New filings in the divorce of Ken Griffin show the hedge-fund manager makes $68.5 million per month—after taxes.» Read More
British luxury group Burberry posted a 14 percent rise in full-year pretax profit and said profit for the first half of its new fiscal year would be below last year's as it reduces its wholesale business in favor of retail markets.
The world's wealthy are pouring more of their fortunes into prime vineyards, and brokers say demand is rising for raw acreage as well, prompting Christie's to start a new real estate service.
News that the Internal Revenue Service scrutinized conservative political groups has put the spotlight on another IRS target: the wealthy.
F. Scott Fitzgerald didn't get much for film payments Here's what he got in 1926.
The impulse to help after a disaster is natural, whether it's the Bangladesh accident or the Boston attacks. But giving true help is tricky.
French luxury goods maker Hermes posted first-quarter sales ahead of forecasts, driven by strong demand for its silks, accessories and ready-to-wear.
A nearly 75 carat diamond's sale at Sotheby's offers further evidence of the roaring bull market in hard assets.
Several hedge fund leaders who had giant paydays last year earned their riches the old-fashioned way: by posting big returns on their investments. The New York Times reports.
Businesses and wealthy owners of estates ask the IRS for changes to a 3.8 percent tax on investment income to fund Obamacare.
Ocappi, an online diamond company launching Wednesday, aims to equip men with multiple rings to choose from. Each ring will require a $75 deposit and must be returned within five days.
Tax incentives to spur retirement-plan contributions lead only relatively wealthy, well educated Americans to save more, studies show. Automatic contributions work much better.
From early withdrawals from 401(k) accounts to how you handle gifts from Grandma, here are five pitfalls to avoid while applying for college financial aid.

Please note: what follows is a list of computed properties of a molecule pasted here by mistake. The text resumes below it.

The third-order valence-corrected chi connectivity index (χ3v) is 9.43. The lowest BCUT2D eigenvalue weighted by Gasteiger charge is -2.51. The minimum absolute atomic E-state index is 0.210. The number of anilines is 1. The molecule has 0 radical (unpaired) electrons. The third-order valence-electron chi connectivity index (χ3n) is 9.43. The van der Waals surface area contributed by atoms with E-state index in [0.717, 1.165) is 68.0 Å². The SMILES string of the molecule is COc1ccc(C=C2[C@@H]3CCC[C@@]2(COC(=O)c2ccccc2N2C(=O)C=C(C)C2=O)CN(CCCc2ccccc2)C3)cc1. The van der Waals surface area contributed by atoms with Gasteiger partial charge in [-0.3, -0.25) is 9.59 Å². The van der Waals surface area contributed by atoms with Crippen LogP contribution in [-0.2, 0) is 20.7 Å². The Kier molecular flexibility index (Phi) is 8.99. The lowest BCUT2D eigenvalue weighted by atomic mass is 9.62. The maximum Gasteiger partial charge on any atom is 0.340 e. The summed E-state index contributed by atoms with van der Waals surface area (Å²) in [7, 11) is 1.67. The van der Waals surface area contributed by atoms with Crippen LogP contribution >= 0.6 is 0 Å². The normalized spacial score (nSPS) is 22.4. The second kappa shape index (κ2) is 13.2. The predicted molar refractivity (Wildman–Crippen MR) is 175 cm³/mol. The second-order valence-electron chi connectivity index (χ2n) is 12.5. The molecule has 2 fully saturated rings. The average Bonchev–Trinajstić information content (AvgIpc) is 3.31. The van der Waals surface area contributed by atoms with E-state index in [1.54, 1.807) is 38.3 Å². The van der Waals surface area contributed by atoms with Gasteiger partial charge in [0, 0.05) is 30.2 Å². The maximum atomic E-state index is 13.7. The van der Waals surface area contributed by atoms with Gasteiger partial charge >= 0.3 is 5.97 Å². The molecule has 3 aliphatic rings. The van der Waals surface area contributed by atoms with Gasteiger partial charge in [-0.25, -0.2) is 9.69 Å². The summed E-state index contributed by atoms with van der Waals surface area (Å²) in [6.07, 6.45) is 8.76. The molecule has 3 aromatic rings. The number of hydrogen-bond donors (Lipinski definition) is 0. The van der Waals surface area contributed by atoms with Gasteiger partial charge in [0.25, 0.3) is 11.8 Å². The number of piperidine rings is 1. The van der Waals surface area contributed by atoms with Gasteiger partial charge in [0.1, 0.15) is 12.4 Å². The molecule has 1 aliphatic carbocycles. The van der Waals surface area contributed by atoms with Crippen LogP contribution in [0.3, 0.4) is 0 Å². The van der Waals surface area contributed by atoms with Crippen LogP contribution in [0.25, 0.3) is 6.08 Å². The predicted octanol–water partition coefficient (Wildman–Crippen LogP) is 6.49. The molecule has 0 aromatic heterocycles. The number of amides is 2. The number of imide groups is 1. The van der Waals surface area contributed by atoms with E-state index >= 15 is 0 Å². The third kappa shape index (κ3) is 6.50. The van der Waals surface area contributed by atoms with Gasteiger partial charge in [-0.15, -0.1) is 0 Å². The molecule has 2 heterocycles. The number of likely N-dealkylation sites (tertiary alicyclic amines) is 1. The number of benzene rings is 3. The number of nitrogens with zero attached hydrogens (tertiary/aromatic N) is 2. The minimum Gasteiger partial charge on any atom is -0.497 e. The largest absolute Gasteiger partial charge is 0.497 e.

A tax on wealthy New Yorkers follows efforts in other states to improve shaky balance sheets with revenue from those with top incomes.
Rich people are picking up the slack in spending, with the rest from those working in an economy of under-the-table cash payments.
Jumbo loans are returning to the mortgage market after almost disappearing entirely in the wake of the credit crisis of 2008 and the real estate meltdown.
Following an unconfirmed report that upscale retailer Coach is exploring a sale of itself, the company's shares rose in early trade.
Dennis Tito, who paid a reported $20 million for a ride on a Russian spacecraft, is said to be backing a privately funded, possibly manned, shot at Mars.
For $75,000, this matchmaker will help high-flying executives find the match that meets their every demand and handles it discreetly.
Marriage confers the benefits of division of labor and economies of scale on everything from washing machines to health insurance. But it's not just about living under the same roof.
In London, surprisingly robust sales of Lamborghinis and Ferraris depend on mass-market techniques as the super-rich spend less freely.
Advisors can use social media to boost business but deploying it successfully means always repurposing unique content.
Craig Cowles of Cardinal Wealth Advisers tells CNBC which key considerations he relies on to gauge his clients' risk tolerance.
Observers say robo-advisors—yet to attract many assets—have failed to show they're a better alternative to human advice.